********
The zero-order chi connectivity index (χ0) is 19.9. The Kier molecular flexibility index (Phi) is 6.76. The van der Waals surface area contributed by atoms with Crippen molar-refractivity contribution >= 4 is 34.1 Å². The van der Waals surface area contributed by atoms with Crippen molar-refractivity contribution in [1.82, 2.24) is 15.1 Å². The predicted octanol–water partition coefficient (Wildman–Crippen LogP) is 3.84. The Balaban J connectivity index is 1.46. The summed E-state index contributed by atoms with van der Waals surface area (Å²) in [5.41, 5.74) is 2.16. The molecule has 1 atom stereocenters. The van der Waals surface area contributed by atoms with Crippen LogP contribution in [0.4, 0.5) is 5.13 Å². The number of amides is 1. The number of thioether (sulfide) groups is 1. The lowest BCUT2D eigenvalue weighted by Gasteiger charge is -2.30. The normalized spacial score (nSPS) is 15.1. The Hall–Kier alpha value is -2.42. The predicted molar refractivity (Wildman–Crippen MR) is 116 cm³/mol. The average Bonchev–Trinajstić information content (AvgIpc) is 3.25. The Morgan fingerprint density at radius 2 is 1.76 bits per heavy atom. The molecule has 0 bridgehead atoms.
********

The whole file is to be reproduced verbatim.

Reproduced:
The zero-order chi connectivity index (χ0) is 19.9. The Kier molecular flexibility index (Phi) is 6.76. The van der Waals surface area contributed by atoms with Crippen molar-refractivity contribution >= 4 is 34.1 Å². The van der Waals surface area contributed by atoms with Crippen molar-refractivity contribution in [1.82, 2.24) is 15.1 Å². The predicted octanol–water partition coefficient (Wildman–Crippen LogP) is 3.84. The Balaban J connectivity index is 1.46. The summed E-state index contributed by atoms with van der Waals surface area (Å²) in [5.41, 5.74) is 2.16. The molecule has 1 atom stereocenters. The van der Waals surface area contributed by atoms with Crippen LogP contribution in [0.4, 0.5) is 5.13 Å². The number of amides is 1. The number of thioether (sulfide) groups is 1. The lowest BCUT2D eigenvalue weighted by Gasteiger charge is -2.30. The normalized spacial score (nSPS) is 15.1. The Hall–Kier alpha value is -2.42. The predicted molar refractivity (Wildman–Crippen MR) is 116 cm³/mol. The average Bonchev–Trinajstić information content (AvgIpc) is 3.25. The Morgan fingerprint density at radius 2 is 1.76 bits per heavy atom. The molecule has 0 bridgehead atoms.